Electronic Journal of Human Sexuality, Volume 3, November 15, 2000


A New View of Women's Sexual Problems

by The Working Group on A New View of Women's Sexual Problems(1)


In recent years, publicity about new treatments for men's erection problems has focused attention on women's sexuality and provoked a competitive commercial hunt for "the female Viagra." But women's sexual problems differ from men's in basic ways which are not being examined or addressed.

We believe that a fundamental barrier to understanding women's sexuality is the medical classification scheme in current use, developed by the American Psychiatric Association (APA) for its Diagnostic and Statistical Manual of Disorders (DSM) in 1980, and revised in 1987 and 1994.(2)

It divides (both men's and) women's sexual problems into four categories of sexual "dysfunction": sexual desire disorders, sexual arousal disorders, orgasmic disorders, and sexual pain disorders. These "dysfunctions" are disturbances in an assumed universal physiological sexual response pattern ("normal function") originally described by Masters and Johnson in the 1960s(3). This universal pattern begins, in theory, with sexual drive, and proceeds sequentially through the stages of desire, arousal, and orgasm.

In recent decades, the shortcomings of the framework, as it applies to women, have been amply documented.(4)
The three most serious distortions produced by a framework that reduces sexual problems to disorders of physiological function, comparable to breathing or digestive disorders, are:

1) A false notion of sexual equivalency between men and women. Because the early researchers emphasized similarities in men's and women's physiological responses during sexual activities, they concluded that sexual disorders must also be similar. Few investigators asked women to describe their experiences from their own points of view. When such studies were done, it became apparent that women and men differ in many crucial ways. Women's accounts do not fit neatly into the Masters and Johnson model; for example, women generally do not separate "desire" from "arousal," women care less about physical than subjective arousal, and women's sexual complaints frequently focus on "difficulties" that are absent from the DSM.(5)

Furthermore, an emphasis on genital and physiological similarities between men and women ignores the implications of inequalities related to gender, social class, ethnicity, sexual orientation, etc. Social, political, and economic conditions, including widespread sexual violence, limit women's access to sexual health, pleasure, and satisfaction in many parts of the world. Women's social environments thus can prevent the expression of biological capacities, a reality entirely ignored by the strictly physiological framing of sexual dysfunctions.

2) The erasure of the relational context of sexuality. The American Psychiatric Association's DSM approach bypasses relational aspects of women's sexuality, which often lie at the root of sexual satisfactions and problems--e.g., desires for intimacy, wishes to please a partner, or, in some cases, wishes to avoid offending, losing, or angering a partner. The DSM takes an exclusively individual approach to sex, and assumes that if the sexual parts work, there is no problem; and if the parts don't work, there is a problem. But many women do not define their sexual difficulties this way. The DSM's reduction of "normal sexual function" to physiology implies, incorrectly, that one can measure and treat genital and physical difficulties without regard to the relationship in which sex occurs.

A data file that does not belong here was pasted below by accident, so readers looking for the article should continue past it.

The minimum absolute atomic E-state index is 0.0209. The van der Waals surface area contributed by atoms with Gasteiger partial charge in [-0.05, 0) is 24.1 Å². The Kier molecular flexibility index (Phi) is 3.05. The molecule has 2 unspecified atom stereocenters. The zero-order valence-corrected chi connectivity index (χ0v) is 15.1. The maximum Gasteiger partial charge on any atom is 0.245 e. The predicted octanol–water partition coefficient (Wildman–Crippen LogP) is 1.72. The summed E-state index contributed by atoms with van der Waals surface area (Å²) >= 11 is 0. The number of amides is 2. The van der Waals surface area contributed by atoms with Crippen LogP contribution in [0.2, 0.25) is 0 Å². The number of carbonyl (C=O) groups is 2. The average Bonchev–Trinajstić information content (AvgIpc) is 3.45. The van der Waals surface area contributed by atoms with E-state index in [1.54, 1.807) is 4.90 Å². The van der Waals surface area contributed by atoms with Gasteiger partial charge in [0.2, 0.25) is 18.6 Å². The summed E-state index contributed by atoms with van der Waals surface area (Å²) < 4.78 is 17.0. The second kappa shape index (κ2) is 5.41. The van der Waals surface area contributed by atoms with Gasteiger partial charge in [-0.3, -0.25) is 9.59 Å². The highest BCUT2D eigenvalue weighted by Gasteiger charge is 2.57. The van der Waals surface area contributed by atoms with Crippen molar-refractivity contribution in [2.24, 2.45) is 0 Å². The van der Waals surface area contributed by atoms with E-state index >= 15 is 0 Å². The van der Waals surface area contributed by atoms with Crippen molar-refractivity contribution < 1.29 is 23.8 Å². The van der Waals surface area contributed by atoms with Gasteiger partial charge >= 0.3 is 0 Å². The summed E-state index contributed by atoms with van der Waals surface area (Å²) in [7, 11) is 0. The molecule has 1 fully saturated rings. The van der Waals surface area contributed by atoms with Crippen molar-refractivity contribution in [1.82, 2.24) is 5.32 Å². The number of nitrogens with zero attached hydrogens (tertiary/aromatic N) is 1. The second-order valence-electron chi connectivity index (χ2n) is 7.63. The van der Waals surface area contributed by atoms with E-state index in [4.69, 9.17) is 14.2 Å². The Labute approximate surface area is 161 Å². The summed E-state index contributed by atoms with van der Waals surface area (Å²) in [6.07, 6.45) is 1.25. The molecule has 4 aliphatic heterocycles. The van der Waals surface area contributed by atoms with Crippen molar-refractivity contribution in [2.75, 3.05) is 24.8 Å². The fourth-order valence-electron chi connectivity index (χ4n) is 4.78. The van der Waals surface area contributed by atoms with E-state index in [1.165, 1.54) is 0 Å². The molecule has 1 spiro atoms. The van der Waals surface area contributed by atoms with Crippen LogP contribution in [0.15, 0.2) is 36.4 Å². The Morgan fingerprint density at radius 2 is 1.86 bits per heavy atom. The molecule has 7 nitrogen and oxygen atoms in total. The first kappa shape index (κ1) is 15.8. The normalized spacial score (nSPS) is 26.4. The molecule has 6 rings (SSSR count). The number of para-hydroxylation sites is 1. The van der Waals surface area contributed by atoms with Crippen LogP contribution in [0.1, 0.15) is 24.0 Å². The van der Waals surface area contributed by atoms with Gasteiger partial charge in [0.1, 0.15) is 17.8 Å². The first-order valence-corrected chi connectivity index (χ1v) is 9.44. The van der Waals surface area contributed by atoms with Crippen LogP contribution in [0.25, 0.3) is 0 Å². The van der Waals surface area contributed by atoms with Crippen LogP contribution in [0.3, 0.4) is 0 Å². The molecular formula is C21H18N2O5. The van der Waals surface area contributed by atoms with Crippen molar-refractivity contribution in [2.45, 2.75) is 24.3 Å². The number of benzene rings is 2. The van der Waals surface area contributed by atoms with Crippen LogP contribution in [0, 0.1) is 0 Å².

3) The levelling of differences among women. All women are not the same, and their sexual needs, satisfactions, and problems do not fit neatly into categories of desire, arousal, orgasm, or pain. Women differ in their values, approaches to sexuality, social and cultural backgrounds, and current situations, and these differences cannot be smoothed over into an identical notion of "dysfunction"--or an identical, one-size-fits-all treatment.

Because there are no magic bullets for the socio-cultural, political, psychological, social or relational bases of women's sexual problems, pharmaceutical companies are supporting research and public relations programs focused on fixing the body, especially the genitals. The infusion of industry funding into sex research and the incessant media publicity about "breakthrough" treatments have put physical problems in the spotlight and isolated them from broader contexts. Factors that are far more often sources of women's sexual complaints--relational and cultural conflicts, for example, or sexual ignorance or fear--are downplayed and dismissed. Lumped into the catchall category of "psychogenic causes," such factors go unstudied and unaddressed. Women with these problems are being excluded from clinical trials on new drugs, and yet, if current marketing patterns with men are indicative, such drugs will be aggressively advertised for all women's sexual dissatisfactions.